According to Greece’s electricity market operator LAGIE, the country did not install new solar PV capacity in 2016. The latest statistics published recently by LAGIE say there was 1 MW of ground-mount PV built in 2016, but this could also prove to be a statistical miscalculation – LAGIE’s data vary very little sometimes between months.
However, LAGIE’s data do not include net metering installations, and based on a recent report published by Greece’s Electricity Distribution Network Operator (HEDNO) the country installed 337 new net metered PV systems last year, totalling 4.2 MW. Overall, since May 2015, when HEDNO started receiving applications for metering systems, Greece has installed 5.8 MW of net metering PV capacity dispersed across 443 systems. There is a further 17.57 MW of PV capacity for which HEDNO has also received applications, and some of this is already under construction.
Greece’s PV capacity consists of 2230 MW of ground-mount systems and 381 MW of rooftop PV.
Net metering hopes?
The question should rather be if Greece’s solar PV sector can still base its revival hopes on the net metering scheme.
Theoretically, Greece has plenty of the elements needed for net metering success, specifically via business and commercial applications. However, with net metering “growth is very slow because there is a general stagnation in investment,” Stelios Psomas, policy advisor at the Hellenic Association of Photovoltaic Companies (HELAPCO) told pv magazine. “People have no confidence [in the economy] and do not invest even in small projects.”
HELAPCO has criticized the slow administrative process, arguing that the time of five to six months that is needed on average from the time an investor submits its net metering application until the project’s connection to the grid is too long and needs to be shortened.
Psomas added that should the government free the net metering investors from the electricity fee, payable by all Greece’s electricity consumers in favor of renewable energy development, then the sector would receive an additional boost. Currently, net metering investors pay this fee only for the part of the electricity they consume from the grid.
The unworkable electricity market
The fee Psomas refers to is actually at the epicentre of a storm that has hit Greece’s electricity market. Psomas’ recommendation could make it even worse.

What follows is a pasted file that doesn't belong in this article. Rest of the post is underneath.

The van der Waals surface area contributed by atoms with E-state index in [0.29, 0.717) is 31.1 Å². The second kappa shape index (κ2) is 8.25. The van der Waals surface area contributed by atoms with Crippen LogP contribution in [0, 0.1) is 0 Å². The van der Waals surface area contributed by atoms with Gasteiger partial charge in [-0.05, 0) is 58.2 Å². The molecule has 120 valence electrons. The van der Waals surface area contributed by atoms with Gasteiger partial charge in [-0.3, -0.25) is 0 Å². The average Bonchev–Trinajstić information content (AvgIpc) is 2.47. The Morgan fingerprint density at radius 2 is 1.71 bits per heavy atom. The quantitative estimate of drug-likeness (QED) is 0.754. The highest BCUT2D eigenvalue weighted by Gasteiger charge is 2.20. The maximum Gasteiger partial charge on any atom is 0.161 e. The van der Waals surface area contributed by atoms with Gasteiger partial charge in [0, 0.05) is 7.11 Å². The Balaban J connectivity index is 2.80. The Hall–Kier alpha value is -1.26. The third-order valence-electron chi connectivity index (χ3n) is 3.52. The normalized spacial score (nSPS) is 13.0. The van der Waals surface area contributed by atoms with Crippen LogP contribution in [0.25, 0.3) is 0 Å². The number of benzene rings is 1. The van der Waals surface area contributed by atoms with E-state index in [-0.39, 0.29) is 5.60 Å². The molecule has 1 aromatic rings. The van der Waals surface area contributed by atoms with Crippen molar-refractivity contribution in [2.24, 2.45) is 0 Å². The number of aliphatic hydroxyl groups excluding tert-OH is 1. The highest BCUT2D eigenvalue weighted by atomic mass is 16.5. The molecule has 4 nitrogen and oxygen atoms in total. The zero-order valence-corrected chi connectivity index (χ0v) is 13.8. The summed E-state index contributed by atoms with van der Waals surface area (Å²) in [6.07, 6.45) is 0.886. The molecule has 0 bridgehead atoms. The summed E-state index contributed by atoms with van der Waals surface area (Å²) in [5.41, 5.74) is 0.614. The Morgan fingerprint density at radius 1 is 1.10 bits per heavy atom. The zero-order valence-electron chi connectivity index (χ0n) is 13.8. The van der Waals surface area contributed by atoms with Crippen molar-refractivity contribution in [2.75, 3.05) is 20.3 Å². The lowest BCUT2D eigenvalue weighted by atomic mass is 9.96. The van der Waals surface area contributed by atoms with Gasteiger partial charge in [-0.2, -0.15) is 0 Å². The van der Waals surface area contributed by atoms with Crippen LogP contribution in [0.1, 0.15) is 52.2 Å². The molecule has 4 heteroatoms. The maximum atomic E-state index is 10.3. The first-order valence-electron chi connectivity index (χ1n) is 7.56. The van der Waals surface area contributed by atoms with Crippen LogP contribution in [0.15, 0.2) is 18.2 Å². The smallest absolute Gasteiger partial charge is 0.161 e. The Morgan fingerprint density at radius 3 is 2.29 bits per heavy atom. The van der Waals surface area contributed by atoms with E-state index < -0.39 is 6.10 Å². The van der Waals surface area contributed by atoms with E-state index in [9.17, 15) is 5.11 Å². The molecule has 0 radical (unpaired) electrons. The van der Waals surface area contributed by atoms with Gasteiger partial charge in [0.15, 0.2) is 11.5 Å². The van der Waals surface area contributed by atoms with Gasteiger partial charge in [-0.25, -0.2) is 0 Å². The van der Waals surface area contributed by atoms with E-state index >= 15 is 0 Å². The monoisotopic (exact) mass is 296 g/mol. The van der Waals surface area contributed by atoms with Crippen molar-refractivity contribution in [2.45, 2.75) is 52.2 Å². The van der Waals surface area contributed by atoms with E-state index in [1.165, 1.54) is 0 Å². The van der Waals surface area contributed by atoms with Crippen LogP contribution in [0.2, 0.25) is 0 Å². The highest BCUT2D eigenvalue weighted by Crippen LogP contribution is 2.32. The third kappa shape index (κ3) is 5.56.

Greece has promised its international lenders to eliminate the deficit of the fund subsidizing its renewable power sector. The fund’s income depends on the electricity fee too. A solution to close the fund’s deficit gap would be to increase the electricity fee, which would also increase electricity bills. To avoid public anger, the government rather clumsily worked out an alternative solution. It asked the electricity suppliers to contribute to the country’s renewable energy fund.
What followed is a disaster. The electricity suppliers’ contribution to the fund reached very high levels that the suppliers claim they cannot cope with. This worsened the situation for Greece’s state-owned utility, the PPC, which controls about 90% of the retail market, but whose customers owe it several billion euros in electricity bills.
Greece applies a relaxed policy for bad electricity bills payers, while reliable customers increasingly move to private electricity suppliers. The situation for the PPC will become worse in the following years, because policy-makers have forced it to reduce its share in the retail market and allow competition with the private sector.
The government is now forced to reconsider the method for calculating electricity suppliers’ contribution to the renewable energy fund.
Photovoltaic power producers also feel the heat. LAGIE said earlier this month that it is now paying Greece’s renewable power generators for the electricity they produced in June last year, a 7 month delay.
Electricity bills and costs reduce through competition, not through moving fees from here to there and making discounts to this or the other stakeholder based on the politics of the time. Greece needs a transparent electricity market framework that will encourage investors to step in. Consecutive Greek governments have been incompetent and reluctant to make such a framework. The current government is furthermore ideologically against open markets. Given the country’s ongoing economic problems, it is no wonder people and businesses do not have the incentive to invest in net metering or other forms of energy system.
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